MIAMI — Advanced technology and a global supply chain are factors industry experts say have caused entry into service (EIS) delays for aircraft manufacturers. On March 27, new Bombardier CEO Alain Bellemare announced that the CSeries CS100 EIS would slip into 2016, but the manufacturer is sticking with the planned certification date of the second half of 2015.

Bombardier has not been alone with EIS issues.  In June 2005, Airbus announced that the A380 delivery date to Singapore Airlines would slip by six months, blaming complex wiring in the jumbo jet.  Between July 2006 and October 2006, the manufacturer announced another four-month delay in the delivery of the A380 after discovering teams in Toulouse and Hamburg, Germany, using incompatible design software.

Boeing had its own issues with the 787 Dreamliner despite having record orders posted between launch and rollout, at 677. The Seattle-based manufacturer for the first time worked with a large number of suppliers and vendors across the globe in a bid to cut costs and speed up development on the 787. Boeing also used more composite materials to build the 787 than any other plane in its fleet and introduced the use of lithium-ion batteries, which had not been tested on aircraft.

The start of the Airbus A350 program was rough after customers nixed the original aircraft design, which was derived from the A330 widebody. But after criticism from its customers, Airbus switched course in July 2006 and announced the A350 XWB clean-sheet aircraft. Delivery of the first A350, to launch customer Qatar Airways, was delayed by nine days in December for undisclosed reasons.

Ernie Arvai, a partner at aviation consultancy AirInsight, said that manufacturers have different reasons for their delayed projects. “With the A380, it was the software issue, which caused a huge delay,” he said.

The 787 had many delays driven by new technology and rushed outsourcing, said Arvai. “Aircraft have become much more complex and software issues are much more complex,” he said. “Manufactures have to  check millions of lines of software to make sure it’s correct and there are no back doors.”

Robert Mann is the founder of R.W. Mann & Associates, another aviation consultant. He said that delays come down to two issues. “One is technology. You’ve got customers looking for generational improvements of at least 15 percent in economic improvement. Airframe and engine manufacturers are struggling to figure out what to do to give airlines that reason to buy,” he said.

“If you’re just talking about a few tweaks to an aircraft and improvements of 2 to 4 percent on engine efficiencies, you can do that without investing much capital,” said Mann. “Or do you as a manufacturer respond for the need from the industry to go for that breakthrough technology with the 15 percent economic improvement.”

That’s the problem, said Mann. “Manufacturers commit to these levels of improvements after talking to airlines and governments and put together prospective order books based on this,” he said. “So they start cutting metal and putting it together and find it’s harder to do what you put in the slick brochure.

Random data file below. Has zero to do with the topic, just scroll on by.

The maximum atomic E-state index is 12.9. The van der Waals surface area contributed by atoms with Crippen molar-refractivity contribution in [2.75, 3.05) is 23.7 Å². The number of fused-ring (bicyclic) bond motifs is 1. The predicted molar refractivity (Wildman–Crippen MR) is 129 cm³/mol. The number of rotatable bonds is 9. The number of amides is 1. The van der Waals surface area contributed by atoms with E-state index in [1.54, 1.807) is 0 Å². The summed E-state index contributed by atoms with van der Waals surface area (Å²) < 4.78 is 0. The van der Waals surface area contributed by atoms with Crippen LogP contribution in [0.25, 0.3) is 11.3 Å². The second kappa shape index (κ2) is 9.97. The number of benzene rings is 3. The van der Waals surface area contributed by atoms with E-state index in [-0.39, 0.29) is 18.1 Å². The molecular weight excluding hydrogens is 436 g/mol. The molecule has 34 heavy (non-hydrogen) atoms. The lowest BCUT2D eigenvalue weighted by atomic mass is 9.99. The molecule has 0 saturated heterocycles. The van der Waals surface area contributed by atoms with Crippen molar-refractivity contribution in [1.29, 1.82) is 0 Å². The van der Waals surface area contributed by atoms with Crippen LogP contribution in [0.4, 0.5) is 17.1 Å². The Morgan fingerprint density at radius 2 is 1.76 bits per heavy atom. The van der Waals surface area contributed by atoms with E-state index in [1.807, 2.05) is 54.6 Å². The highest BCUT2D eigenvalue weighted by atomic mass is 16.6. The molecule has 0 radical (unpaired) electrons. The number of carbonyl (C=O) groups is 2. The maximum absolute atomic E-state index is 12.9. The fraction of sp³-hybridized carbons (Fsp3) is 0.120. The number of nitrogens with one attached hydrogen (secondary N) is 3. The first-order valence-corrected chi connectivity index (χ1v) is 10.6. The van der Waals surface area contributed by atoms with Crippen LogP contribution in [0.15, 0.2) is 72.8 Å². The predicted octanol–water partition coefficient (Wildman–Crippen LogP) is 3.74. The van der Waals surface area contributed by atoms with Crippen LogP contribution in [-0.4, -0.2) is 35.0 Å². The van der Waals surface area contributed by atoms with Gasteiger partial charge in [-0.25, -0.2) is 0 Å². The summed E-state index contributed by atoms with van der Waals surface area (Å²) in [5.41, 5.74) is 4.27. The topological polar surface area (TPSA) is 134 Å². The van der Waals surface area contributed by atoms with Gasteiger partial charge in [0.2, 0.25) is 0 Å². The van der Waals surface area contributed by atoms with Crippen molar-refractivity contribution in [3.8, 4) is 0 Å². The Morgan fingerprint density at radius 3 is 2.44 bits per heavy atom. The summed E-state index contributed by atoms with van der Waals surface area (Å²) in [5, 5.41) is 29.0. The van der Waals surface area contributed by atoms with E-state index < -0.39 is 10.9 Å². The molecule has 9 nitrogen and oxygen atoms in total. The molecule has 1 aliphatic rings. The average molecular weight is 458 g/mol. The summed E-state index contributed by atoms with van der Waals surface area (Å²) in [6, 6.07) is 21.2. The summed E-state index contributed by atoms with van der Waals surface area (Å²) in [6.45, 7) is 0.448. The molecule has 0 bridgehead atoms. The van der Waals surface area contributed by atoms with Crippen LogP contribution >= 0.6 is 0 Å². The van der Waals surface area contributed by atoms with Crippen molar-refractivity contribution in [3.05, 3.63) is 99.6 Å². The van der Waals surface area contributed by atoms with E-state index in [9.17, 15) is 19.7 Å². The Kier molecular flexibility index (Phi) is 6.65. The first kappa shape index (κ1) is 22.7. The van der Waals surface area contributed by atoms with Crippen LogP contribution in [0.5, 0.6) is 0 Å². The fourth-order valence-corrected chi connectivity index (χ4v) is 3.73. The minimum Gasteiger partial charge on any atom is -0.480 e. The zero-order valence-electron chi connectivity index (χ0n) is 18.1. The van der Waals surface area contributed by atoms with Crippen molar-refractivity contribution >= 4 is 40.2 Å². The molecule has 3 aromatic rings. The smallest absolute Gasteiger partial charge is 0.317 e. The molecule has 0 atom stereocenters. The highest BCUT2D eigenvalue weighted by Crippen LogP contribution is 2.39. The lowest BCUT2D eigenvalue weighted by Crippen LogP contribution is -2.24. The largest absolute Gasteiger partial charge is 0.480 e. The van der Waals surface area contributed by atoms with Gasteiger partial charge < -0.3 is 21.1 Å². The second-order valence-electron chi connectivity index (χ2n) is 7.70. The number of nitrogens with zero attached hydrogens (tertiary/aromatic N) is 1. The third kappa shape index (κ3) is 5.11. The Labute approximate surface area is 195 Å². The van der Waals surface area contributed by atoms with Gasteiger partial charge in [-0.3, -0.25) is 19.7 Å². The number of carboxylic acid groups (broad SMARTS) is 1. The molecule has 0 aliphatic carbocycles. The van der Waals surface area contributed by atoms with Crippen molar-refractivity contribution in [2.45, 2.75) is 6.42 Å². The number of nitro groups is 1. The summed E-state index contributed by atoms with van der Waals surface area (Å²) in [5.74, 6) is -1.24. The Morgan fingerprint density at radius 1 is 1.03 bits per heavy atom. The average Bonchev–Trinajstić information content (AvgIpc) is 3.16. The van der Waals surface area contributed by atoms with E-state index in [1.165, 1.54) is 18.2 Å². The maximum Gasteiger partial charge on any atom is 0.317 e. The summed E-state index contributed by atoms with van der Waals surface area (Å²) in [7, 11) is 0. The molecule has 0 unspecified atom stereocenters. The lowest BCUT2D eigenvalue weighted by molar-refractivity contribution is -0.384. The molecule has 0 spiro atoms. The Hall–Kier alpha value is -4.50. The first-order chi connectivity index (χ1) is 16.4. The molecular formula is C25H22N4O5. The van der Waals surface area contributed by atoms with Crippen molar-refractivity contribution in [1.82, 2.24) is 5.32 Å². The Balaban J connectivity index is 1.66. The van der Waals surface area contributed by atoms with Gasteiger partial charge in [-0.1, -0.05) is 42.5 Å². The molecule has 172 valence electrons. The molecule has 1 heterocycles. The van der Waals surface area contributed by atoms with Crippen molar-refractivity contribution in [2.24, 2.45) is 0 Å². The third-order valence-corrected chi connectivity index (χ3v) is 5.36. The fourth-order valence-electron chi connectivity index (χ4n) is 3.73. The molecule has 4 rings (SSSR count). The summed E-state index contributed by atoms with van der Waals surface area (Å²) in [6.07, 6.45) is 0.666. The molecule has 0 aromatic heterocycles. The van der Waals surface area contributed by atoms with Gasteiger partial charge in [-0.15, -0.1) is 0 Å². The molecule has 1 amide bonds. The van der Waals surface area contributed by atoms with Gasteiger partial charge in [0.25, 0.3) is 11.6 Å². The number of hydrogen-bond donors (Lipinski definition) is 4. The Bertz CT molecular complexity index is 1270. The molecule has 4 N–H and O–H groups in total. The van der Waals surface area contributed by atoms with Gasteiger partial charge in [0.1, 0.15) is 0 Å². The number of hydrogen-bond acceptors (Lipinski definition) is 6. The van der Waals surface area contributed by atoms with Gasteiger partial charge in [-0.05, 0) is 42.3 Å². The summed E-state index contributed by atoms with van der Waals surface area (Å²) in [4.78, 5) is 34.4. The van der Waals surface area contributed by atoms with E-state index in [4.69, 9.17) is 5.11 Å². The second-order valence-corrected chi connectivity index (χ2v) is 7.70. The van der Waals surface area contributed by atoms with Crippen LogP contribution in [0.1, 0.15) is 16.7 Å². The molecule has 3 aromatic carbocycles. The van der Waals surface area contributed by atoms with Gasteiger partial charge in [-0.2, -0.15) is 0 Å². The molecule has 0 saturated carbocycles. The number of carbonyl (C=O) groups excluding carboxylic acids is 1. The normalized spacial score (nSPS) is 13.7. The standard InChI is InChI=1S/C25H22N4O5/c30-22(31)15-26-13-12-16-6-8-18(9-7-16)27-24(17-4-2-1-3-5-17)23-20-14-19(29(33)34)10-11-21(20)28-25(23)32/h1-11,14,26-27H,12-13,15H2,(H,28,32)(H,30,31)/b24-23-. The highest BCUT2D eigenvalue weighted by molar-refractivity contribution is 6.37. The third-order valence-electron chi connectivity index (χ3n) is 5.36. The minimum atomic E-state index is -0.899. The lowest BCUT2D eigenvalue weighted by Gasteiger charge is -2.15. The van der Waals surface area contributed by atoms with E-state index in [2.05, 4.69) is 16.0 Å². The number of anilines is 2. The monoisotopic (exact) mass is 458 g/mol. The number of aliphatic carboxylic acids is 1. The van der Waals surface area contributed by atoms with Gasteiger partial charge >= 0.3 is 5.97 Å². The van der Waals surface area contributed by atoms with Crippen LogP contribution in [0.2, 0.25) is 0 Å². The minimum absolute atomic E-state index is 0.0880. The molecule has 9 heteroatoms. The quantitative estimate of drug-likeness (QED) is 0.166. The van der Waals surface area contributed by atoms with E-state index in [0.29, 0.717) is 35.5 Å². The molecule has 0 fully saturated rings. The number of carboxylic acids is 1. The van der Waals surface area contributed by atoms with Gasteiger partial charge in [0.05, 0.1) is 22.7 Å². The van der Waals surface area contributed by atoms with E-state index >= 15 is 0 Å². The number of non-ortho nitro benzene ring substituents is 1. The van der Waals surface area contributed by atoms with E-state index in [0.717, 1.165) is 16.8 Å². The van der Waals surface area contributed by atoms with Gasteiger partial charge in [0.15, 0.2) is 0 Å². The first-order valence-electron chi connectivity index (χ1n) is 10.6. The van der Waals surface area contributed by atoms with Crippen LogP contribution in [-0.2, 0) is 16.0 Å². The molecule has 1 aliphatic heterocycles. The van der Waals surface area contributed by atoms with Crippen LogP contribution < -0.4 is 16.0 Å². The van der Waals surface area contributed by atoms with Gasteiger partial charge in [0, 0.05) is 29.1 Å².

The marketing guys tell airlines anything to get the order, said Mann. “And then they tell the manufacturer’s engineers to get it done. You don’t ever want to tell anyone no, but sometimes you don’t know how long it will take,” he said. “Manufacturers go through a series of high-stake leaps in technology, and none of that is easy. It can be frustrating as hell, but not exactly surprising.”

Arvai agreed on the technology points and added that the expanded global supply chain now being used by manufacturers has been a secondary factor in EIS delays. “With international outsourcing, you’re going to have international players who may not have worked together before that may or may not have strong expertise, mainly learning as they go,” he said. “There are also communications issues, including time zones, language and culture as you put together pieces of the aircraft. Even Bombardier, which had global supplier experience through the Global jet, still had issues.”

In the old days, Boeing would announce an aircraft program and 48 months later, it was delivered, said Arvai. “The new norm for new aircraft programs is now six to seven year because of the complexity of new technology and aircraft systems,” he said.

But Mann thinks that technology and a global supply chain as problems are two separate issues. “For example, Boeing could have used existing technology and its global supplier program and still have had some of the same problems that ended up on the 787,” he said. “Some of the designs were not up to snuff, where you saw main parts of the 787’s wing joints not working as designed and assembled and having to redesign the whole thing. That’s why you have the terrible teens 787s that Boeing can’t get rid of.”

There was also the A380 wiring debacle, said Mann. “You only had to totally rewire the whole aircraft,” he said.

Bombardier is saying that the CSeries will be certified by the end of the year, said Arvai. “We’re looking at December instead of September for the aircraft to be certified. Seventy-five percent of the paperwork is certified and flight testing is going well,” he said. “The customer won’t accept the first CSeries until January and it won’t begin flying until February.”

Bombardier needs to make continued progress on the flight test program, and that’s under way, said Mann. “More flight training aircraft are in the  program, and the engine lubrication issue seems to be solved,” he said.